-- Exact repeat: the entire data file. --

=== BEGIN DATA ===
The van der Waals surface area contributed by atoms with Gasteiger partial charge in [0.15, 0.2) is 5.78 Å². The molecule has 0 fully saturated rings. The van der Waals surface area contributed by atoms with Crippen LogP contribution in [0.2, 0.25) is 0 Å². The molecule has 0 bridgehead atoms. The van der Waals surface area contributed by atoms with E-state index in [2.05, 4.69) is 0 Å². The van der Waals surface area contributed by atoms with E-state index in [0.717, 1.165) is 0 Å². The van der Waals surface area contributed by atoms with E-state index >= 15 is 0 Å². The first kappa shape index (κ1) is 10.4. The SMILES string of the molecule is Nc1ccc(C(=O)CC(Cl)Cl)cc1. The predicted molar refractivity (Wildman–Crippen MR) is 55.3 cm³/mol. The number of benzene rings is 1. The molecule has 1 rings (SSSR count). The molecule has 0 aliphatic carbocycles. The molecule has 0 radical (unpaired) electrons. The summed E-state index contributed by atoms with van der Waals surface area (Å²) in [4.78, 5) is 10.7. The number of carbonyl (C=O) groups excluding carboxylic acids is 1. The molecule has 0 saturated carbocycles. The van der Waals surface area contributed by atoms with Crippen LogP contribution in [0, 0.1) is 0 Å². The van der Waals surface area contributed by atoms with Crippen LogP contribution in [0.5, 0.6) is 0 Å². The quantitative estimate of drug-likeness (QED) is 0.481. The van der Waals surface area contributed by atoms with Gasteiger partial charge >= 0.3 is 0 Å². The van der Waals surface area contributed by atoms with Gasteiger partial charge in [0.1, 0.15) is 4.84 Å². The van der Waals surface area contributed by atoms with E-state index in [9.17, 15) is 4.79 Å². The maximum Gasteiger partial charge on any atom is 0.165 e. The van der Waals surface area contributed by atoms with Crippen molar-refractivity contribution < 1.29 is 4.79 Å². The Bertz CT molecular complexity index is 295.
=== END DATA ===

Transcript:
The van der Waals surface area contributed by atoms with Gasteiger partial charge in [0.15, 0.2) is 5.78 Å². The molecule has 0 fully saturated rings. The van der Waals surface area contributed by atoms with Crippen LogP contribution in [0.2, 0.25) is 0 Å². The molecule has 0 bridgehead atoms. The van der Waals surface area contributed by atoms with E-state index in [2.05, 4.69) is 0 Å². The van der Waals surface area contributed by atoms with E-state index in [0.717, 1.165) is 0 Å². The van der Waals surface area contributed by atoms with E-state index >= 15 is 0 Å². The first kappa shape index (κ1) is 10.4. The SMILES string of the molecule is Nc1ccc(C(=O)CC(Cl)Cl)cc1. The predicted molar refractivity (Wildman–Crippen MR) is 55.3 cm³/mol. The number of benzene rings is 1. The molecule has 1 rings (SSSR count). The molecule has 0 aliphatic carbocycles. The molecule has 0 radical (unpaired) electrons. The summed E-state index contributed by atoms with van der Waals surface area (Å²) in [4.78, 5) is 10.7. The number of carbonyl (C=O) groups excluding carboxylic acids is 1. The molecule has 0 saturated carbocycles. The van der Waals surface area contributed by atoms with Crippen LogP contribution in [0, 0.1) is 0 Å². The van der Waals surface area contributed by atoms with Crippen LogP contribution in [0.5, 0.6) is 0 Å². The quantitative estimate of drug-likeness (QED) is 0.481. The van der Waals surface area contributed by atoms with Gasteiger partial charge >= 0.3 is 0 Å². The van der Waals surface area contributed by atoms with Gasteiger partial charge in [0.1, 0.15) is 4.84 Å². The van der Waals surface area contributed by atoms with E-state index in [9.17, 15) is 4.79 Å². The maximum Gasteiger partial charge on any atom is 0.165 e. The van der Waals surface area contributed by atoms with Crippen molar-refractivity contribution < 1.29 is 4.79 Å². The Bertz CT molecular complexity index is 295.